Ontario gyms scramble for survival amid latest shutdown

·4-min read
Ontario gyms scramble for survival amid latest shutdown

Gyms and fitness facilities in Ontario say they are scrambling to survive through the province's latest restrictions, which have hit businesses at what is typically a peak time of year for the industry.

Facing a rapid rise of Omicron cases, the Ontario government moved into a modified Step Two of its reopening plan on Wednesday, forcing all indoor sport and recreational facilities including gyms to close. The plan has also closed schools, shut down indoor dining and paused non-urgent surgeries as the province faces record-high cases of COVID-19.

It's a move that has been "devastating and disheartening" for gym owners, particularly given the timing of the announcement, says Stacy Irvine, the owner of five Totum Life Science gym locations in Toronto.

"January is one of the biggest months for the fitness industry, and by closing us now and doing it so last minute, it really jeopardizes our ability to maintain ourselves as a feasible business," Irvine said in an interview with Yahoo Finance Canada. She added that a lag time between closures and the introduction of new government support has exacerbated the situation and made it more challenging for companies as they grapple with further uncertainty.

"They're always playing catch-up after they make you close, so you don't actually have a clear picture of what your options are."

In response to the new restrictions, the Ontario government expanded its previously announced Business Costs Rebate Program, allowing businesses to receive a rebate payment for a portion of their property tax and energy expenses during the shutdown.

On Friday, the government announced it would be launching a new $10,000 grant program for small businesses that have been forced to close due to government restrictions. Businesses eligible for the new grant include indoor sports and recreational facilities such as gyms. The government says businesses should expect to receive the grants in February.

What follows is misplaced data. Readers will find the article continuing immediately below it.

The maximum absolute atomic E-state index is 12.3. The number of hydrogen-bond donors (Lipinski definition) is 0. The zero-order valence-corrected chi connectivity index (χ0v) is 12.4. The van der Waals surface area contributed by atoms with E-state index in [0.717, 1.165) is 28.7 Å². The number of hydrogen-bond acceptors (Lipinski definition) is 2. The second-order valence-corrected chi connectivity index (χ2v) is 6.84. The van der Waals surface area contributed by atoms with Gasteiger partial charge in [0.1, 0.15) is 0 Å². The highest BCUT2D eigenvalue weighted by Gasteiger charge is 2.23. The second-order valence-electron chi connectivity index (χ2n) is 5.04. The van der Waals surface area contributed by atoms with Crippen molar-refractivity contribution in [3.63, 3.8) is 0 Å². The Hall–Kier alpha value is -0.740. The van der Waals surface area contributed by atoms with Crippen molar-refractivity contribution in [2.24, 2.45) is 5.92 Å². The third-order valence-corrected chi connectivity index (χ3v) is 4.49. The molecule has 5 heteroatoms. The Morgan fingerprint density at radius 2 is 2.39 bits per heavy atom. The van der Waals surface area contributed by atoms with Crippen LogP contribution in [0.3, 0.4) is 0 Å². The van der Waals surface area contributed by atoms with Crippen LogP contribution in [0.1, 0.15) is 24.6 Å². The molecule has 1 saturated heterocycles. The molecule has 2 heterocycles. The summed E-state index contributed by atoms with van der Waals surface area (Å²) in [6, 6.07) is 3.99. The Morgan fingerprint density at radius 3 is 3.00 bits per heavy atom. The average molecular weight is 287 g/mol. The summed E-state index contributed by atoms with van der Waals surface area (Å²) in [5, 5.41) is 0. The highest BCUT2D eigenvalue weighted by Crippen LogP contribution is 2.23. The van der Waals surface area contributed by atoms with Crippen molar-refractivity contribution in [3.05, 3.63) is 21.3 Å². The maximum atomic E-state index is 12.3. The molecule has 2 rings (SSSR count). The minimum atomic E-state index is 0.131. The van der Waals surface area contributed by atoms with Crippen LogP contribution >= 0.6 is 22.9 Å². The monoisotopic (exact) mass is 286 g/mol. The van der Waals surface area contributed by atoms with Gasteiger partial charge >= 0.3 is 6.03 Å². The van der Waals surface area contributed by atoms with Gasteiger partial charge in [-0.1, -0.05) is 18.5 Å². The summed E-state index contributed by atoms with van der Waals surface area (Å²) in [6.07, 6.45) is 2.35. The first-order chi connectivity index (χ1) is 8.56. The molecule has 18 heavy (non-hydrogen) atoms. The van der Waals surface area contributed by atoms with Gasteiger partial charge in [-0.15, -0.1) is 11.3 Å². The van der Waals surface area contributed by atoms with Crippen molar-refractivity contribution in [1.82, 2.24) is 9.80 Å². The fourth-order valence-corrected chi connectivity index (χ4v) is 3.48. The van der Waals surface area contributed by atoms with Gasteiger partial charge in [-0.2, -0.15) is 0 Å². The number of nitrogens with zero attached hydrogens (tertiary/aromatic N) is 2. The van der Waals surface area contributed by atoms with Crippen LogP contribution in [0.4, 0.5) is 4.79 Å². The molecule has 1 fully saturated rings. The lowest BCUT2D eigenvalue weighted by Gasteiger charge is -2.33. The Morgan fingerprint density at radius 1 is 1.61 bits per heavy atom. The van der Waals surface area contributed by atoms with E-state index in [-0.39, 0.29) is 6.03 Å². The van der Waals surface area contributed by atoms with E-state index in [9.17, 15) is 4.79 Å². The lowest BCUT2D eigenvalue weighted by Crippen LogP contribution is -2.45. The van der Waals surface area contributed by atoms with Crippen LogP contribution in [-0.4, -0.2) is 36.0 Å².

Julie Kwiecinski, the director of provincial affairs for Ontario at the Canadian Federation of Independent Business (CFIB), says the group had been pushing for broad and immediate support for businesses that have been forced to close their doors this week.

"The government has promised the rebate for the middle of January, but that's cold comfort to a gym owner who needs help now," Kwiecinski said in an interview.

"If you are hanging on by a thread, every single day counts. New grants can't come soon enough."

The fitness industry has been among the hardest hit through the pandemic. Ian Smith, who owns an Orangetheory Fitness location in Toronto's Fort York neighbourhood and is a board member of the Fitness Industry Council of Canada, estimates that many individual fitness studios have taken on between $150,000 and $250,000 in debt through the pandemic. For larger gyms with multiple locations, that amount is even higher. Smith says many businesses have also struggled through Ontario's previous reopening, which required operating at reduced capacity.

"Right before the announcements, we were operating with mask mandates, with a reduced capacity and with a vaccine passport," he said in an interview.

"You're left wondering what else we would have to do to be able to operate. Not only are you hit by the closure, but there's no signal that we're going to reopen because every measure that's been introduced over the last two years has been deemed not enough by this announcement. It's very confusing."

The timing of the shutdown has been especially challenging, as people seek to fulfill New Year resolutions and adopt healthier habits.

"This is a peak time where we usually see a general renewed focus with people making fitness and health a priority. We usually benefit from that from a business standpoint, and to see that completely dissolved is a huge hit," Smith said.

Irvine, who says long-standing relationships with landlords and banks have been key throughout the pandemic, hopes the government moves quickly to help businesses that are struggling.

"The most important things for businesses right now is the acknowledgement that this has been both mentally and financially devastating and simple solutions so we can get money immediately," she said.

"We need to figure out a way to get people to work... we want to work. We don't want to be sitting around our houses anymore not doing anything."

Alicja Siekierska is a senior reporter at Yahoo Finance Canada. Follow her on Twitter @alicjawithaj.

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